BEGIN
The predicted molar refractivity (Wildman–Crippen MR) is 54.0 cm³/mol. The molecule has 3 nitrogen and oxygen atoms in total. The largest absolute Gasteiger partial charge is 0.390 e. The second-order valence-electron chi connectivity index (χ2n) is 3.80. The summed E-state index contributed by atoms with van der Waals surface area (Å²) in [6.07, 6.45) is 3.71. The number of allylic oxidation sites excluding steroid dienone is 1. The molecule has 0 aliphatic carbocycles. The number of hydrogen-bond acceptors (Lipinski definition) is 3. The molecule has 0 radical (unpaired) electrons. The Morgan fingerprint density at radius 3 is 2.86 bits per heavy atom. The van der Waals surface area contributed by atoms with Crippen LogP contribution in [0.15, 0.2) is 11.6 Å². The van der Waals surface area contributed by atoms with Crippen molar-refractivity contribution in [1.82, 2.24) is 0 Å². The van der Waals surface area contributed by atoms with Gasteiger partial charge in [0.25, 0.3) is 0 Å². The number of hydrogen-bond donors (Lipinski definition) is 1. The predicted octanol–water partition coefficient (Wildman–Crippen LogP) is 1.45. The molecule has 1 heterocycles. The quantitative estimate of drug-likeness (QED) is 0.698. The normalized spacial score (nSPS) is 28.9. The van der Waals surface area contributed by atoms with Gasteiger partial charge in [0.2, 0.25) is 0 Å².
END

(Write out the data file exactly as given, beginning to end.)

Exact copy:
The predicted molar refractivity (Wildman–Crippen MR) is 54.0 cm³/mol. The molecule has 3 nitrogen and oxygen atoms in total. The largest absolute Gasteiger partial charge is 0.390 e. The second-order valence-electron chi connectivity index (χ2n) is 3.80. The summed E-state index contributed by atoms with van der Waals surface area (Å²) in [6.07, 6.45) is 3.71. The number of allylic oxidation sites excluding steroid dienone is 1. The molecule has 0 aliphatic carbocycles. The number of hydrogen-bond acceptors (Lipinski definition) is 3. The molecule has 0 radical (unpaired) electrons. The Morgan fingerprint density at radius 3 is 2.86 bits per heavy atom. The van der Waals surface area contributed by atoms with Crippen LogP contribution in [0.15, 0.2) is 11.6 Å². The van der Waals surface area contributed by atoms with Crippen molar-refractivity contribution in [1.82, 2.24) is 0 Å². The van der Waals surface area contributed by atoms with Gasteiger partial charge in [0.25, 0.3) is 0 Å². The number of hydrogen-bond donors (Lipinski definition) is 1. The predicted octanol–water partition coefficient (Wildman–Crippen LogP) is 1.45. The molecule has 1 heterocycles. The quantitative estimate of drug-likeness (QED) is 0.698. The normalized spacial score (nSPS) is 28.9. The van der Waals surface area contributed by atoms with Gasteiger partial charge in [0.2, 0.25) is 0 Å².